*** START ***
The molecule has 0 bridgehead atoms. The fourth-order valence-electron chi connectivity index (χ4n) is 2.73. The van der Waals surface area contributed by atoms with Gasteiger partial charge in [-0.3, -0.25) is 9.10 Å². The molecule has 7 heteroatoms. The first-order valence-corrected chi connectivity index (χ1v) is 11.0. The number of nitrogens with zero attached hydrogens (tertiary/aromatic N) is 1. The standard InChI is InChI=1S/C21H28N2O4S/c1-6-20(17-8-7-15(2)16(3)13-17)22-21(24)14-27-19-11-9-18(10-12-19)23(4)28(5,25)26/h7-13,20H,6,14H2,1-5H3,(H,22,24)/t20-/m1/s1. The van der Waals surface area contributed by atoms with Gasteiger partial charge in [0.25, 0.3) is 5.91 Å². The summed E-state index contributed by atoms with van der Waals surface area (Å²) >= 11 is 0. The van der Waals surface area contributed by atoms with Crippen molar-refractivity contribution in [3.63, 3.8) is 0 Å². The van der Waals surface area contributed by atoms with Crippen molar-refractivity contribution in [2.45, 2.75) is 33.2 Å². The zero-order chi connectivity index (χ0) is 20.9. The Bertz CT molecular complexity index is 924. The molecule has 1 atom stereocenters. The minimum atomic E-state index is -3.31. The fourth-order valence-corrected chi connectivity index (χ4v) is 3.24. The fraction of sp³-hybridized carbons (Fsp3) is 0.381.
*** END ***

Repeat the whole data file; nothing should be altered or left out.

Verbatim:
The molecule has 0 bridgehead atoms. The fourth-order valence-electron chi connectivity index (χ4n) is 2.73. The van der Waals surface area contributed by atoms with Gasteiger partial charge in [-0.3, -0.25) is 9.10 Å². The molecule has 7 heteroatoms. The first-order valence-corrected chi connectivity index (χ1v) is 11.0. The number of nitrogens with zero attached hydrogens (tertiary/aromatic N) is 1. The standard InChI is InChI=1S/C21H28N2O4S/c1-6-20(17-8-7-15(2)16(3)13-17)22-21(24)14-27-19-11-9-18(10-12-19)23(4)28(5,25)26/h7-13,20H,6,14H2,1-5H3,(H,22,24)/t20-/m1/s1. The van der Waals surface area contributed by atoms with Gasteiger partial charge in [0.25, 0.3) is 5.91 Å². The summed E-state index contributed by atoms with van der Waals surface area (Å²) >= 11 is 0. The van der Waals surface area contributed by atoms with Crippen molar-refractivity contribution in [3.63, 3.8) is 0 Å². The van der Waals surface area contributed by atoms with Crippen molar-refractivity contribution in [2.45, 2.75) is 33.2 Å². The zero-order chi connectivity index (χ0) is 20.9. The Bertz CT molecular complexity index is 924. The molecule has 1 atom stereocenters. The minimum atomic E-state index is -3.31. The fourth-order valence-corrected chi connectivity index (χ4v) is 3.24. The fraction of sp³-hybridized carbons (Fsp3) is 0.381.